Increasing wealth can be accomplished in at least two ways. For some, it means adding to savings or investments. For others, the first step toward increasing wealth is to eliminate or reduce debt. How do you measure wealth?
A new worth statement, sometimes called a financial statement, measures wealth. Like a photo, it gives us a clear picture of our financial health and wealth—or how much we are worth—at one point in time. Most families start out with negative or very small net worth that continues to grow through mid-life and then begins to shrink as we age into retirement.
Lenders usually require a net worth statement when you apply for a home loan or try to renegotiate debts. This information may also be required for legal matters such as divorce, child support orders, bankruptcy, or succession after death.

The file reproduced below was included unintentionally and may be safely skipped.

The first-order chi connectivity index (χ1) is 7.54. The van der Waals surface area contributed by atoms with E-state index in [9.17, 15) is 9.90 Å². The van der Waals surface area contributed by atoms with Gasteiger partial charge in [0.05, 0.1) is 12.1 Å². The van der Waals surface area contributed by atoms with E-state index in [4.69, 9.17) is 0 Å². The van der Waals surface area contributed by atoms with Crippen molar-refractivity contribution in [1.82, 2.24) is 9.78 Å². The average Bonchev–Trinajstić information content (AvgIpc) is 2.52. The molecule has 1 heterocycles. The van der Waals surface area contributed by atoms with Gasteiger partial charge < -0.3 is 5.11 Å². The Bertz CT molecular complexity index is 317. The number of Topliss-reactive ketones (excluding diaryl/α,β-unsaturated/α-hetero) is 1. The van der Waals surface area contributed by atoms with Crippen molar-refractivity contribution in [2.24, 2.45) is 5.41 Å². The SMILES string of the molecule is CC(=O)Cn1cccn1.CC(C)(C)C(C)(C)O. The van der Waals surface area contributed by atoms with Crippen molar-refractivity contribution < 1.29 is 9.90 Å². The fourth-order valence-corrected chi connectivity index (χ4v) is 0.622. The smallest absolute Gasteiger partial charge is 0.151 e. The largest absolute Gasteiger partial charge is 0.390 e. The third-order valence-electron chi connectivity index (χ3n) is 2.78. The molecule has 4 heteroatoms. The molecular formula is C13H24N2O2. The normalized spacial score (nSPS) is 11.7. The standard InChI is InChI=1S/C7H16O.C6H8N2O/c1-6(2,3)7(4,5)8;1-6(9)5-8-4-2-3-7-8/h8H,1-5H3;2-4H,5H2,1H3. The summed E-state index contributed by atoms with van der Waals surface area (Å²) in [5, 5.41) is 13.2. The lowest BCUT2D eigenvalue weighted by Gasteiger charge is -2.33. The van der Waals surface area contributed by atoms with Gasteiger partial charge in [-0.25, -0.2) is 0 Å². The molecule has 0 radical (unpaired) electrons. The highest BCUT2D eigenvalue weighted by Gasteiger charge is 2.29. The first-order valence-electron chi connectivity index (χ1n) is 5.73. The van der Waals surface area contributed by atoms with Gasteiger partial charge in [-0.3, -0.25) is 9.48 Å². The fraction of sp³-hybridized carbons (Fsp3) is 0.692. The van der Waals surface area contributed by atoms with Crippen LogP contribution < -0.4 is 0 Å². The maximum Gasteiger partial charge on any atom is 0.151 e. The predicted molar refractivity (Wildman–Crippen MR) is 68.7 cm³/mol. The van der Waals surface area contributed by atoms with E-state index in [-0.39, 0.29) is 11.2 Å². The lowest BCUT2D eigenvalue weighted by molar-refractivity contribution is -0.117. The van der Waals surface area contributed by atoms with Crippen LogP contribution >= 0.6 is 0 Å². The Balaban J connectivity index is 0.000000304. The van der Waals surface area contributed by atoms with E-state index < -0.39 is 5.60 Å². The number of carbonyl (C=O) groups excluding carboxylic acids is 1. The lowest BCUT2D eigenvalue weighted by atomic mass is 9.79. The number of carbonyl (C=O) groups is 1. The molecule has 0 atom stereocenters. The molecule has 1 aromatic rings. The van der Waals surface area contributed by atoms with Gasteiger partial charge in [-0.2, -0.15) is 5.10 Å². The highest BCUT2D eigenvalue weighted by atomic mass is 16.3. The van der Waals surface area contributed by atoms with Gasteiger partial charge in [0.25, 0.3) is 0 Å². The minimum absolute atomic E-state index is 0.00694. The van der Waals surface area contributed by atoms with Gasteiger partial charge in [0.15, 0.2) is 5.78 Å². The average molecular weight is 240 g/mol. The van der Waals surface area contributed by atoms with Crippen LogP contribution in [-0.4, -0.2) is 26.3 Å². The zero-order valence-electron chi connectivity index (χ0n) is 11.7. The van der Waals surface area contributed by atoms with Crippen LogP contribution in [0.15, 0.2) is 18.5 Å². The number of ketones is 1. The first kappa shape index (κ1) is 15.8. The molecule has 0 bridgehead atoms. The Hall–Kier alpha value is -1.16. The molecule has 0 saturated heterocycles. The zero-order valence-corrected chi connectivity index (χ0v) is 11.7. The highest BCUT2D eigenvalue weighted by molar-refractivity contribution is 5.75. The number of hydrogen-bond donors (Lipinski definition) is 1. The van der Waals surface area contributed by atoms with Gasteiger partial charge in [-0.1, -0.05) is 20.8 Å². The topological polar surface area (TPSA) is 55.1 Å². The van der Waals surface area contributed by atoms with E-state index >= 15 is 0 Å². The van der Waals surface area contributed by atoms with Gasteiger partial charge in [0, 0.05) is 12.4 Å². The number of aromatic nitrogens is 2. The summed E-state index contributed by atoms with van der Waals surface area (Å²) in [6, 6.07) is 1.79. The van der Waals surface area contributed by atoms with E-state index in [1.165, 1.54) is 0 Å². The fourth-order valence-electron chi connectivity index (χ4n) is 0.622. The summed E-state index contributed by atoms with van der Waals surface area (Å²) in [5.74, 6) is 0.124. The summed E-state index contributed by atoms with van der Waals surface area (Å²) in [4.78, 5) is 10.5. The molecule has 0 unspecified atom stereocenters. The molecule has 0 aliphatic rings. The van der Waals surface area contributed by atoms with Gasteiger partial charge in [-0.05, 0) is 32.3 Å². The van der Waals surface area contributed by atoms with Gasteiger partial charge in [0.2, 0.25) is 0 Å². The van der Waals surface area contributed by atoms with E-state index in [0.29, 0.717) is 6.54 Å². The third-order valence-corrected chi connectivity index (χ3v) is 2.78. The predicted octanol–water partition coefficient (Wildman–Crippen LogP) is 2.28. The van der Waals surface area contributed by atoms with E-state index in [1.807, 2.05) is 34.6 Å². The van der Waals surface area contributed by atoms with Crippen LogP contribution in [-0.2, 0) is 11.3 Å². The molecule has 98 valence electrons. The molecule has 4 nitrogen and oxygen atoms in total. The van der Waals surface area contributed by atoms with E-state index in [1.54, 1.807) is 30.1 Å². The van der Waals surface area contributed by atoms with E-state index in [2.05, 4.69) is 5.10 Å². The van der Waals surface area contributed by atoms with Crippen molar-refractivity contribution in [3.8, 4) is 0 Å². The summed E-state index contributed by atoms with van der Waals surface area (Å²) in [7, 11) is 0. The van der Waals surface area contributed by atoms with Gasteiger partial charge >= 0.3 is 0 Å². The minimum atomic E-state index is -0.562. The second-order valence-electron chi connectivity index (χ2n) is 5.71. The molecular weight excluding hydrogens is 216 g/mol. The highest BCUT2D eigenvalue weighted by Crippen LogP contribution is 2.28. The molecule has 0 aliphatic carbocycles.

A net worth statement has two parts: what you own (also called assets) and what you owe (debts or liabilities).
Would you like to know what your net worth is? We encourage you to begin working on a net worth statement to get a picture of your current financial health. You can download the Net Worth Statement to help you with this task.
Net Worth Increases with Age and Income
The following charts provide an average net worth by age and by household income. How does your worth compare with families of similar age and income. Circle your family income in the first chart and your age in the second. Are you average?